Goal-shy Liverpool have another former legend in their sights
Could Liverpool’s sluggish start to the season prompt the return of a former Kop hero turned villain?
After three games, two goals, one point and, alarmingly, no back up in the goalscoring department, a price of 7/1 for Liverpool to finish this season in the bottom half has increased in appeal.
The loaning of Andy Carroll to now potential rivals West Ham and missing out on Clint Dempsey, Brendan Rodgers must now sift through the free agent market to bulk up his perilously thin squad that has failed to find the back of the net in two of their opening three games.
The most high-profile of these candidates is Michael Owen – the once revered but now resented hit man who fraternised with the Reds’ fiercest rivals for the past three years.
Rodgers refused to rule out a move for Owen after seeing Arsenal claim all three points at Anfield but the former England international’s record since leaving in 2004 provides damning evidence to support the widely accepted notion that his best years are way behind him.
In the 138 games he’s appeared in since packing his bags for Real Madrid, Owen has found the net 44 times, just five in his Manchester United tenure.
Unfortunately, he has spent more time in the past eight years troubling physios than centre backs, and the impact this has had on his game means he could never be expected to reproduce the same levels which saw him notch 118 goals in 216 games during his Liverpool career.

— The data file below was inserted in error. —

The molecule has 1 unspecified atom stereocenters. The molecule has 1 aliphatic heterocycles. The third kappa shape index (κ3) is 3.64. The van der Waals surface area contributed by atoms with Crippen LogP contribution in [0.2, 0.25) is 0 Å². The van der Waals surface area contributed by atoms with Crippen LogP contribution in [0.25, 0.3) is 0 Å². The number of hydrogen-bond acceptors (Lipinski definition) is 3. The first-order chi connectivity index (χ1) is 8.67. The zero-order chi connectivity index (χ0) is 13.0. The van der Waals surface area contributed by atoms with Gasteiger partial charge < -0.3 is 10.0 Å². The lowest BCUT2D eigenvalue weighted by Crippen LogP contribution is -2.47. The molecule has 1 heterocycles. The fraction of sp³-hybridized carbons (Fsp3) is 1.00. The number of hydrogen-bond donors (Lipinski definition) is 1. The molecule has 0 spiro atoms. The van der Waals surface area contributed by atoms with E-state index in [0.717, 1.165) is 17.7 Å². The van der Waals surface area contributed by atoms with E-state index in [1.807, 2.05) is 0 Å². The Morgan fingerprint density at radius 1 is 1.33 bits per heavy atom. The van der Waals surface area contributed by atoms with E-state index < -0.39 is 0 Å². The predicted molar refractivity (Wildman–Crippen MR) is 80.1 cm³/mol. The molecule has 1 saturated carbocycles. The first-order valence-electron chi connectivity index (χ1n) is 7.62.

His time on the treatment table has all but extinguished his once lightning-quick pace and his meagre goal tally at United, where starts were restricted, suggests he lacks the ability to fulfil the impact substitute role he would be expected to carry out should he return to Merseyside.
Historically, Liverpool have not been adverse to bringing back a goal-getting icon.
In addition to Kenny Dalglish’s unflattering managerial second-coming, Robbie Fowler also enjoyed a second spell at Anfield in the twilight of his career. He bagged eight goals in 30 games in which he performed squad player duties in a year which Liverpool went on to reach the Champions League.
Owen’s return could provide some similar momentum for the beleaguered Reds who have made their worst start to a league season since 2003/04; a year which saw them eventually secure a top four berth.
Champions League qualification seems beyond their capabilities this term but, for a club of Liverpool’s stature, failing to finish outside the top six is disastrous, the bottom half doesn’t bear thinking about yet, despite their start, this remains unlikely.
They haven’t achieved so poorly in the 58 years since they were last relegated.
Worryingly for Liverpool fans is the fact that their club started that season by going unbeaten in their first three, netting nine times in the process.
A bottom half finish, let alone relegation will have been of least concern on the Kop that year too, no doubt.
Rodgers’ will now be desperate for goals and points in order to dispel any murmurs of his side slipping into a scrap in the Premier League’s lower echelons akin to Aston Villa last term – former Champions League contenders whose inability to score goals saw them plummet into the bottom half.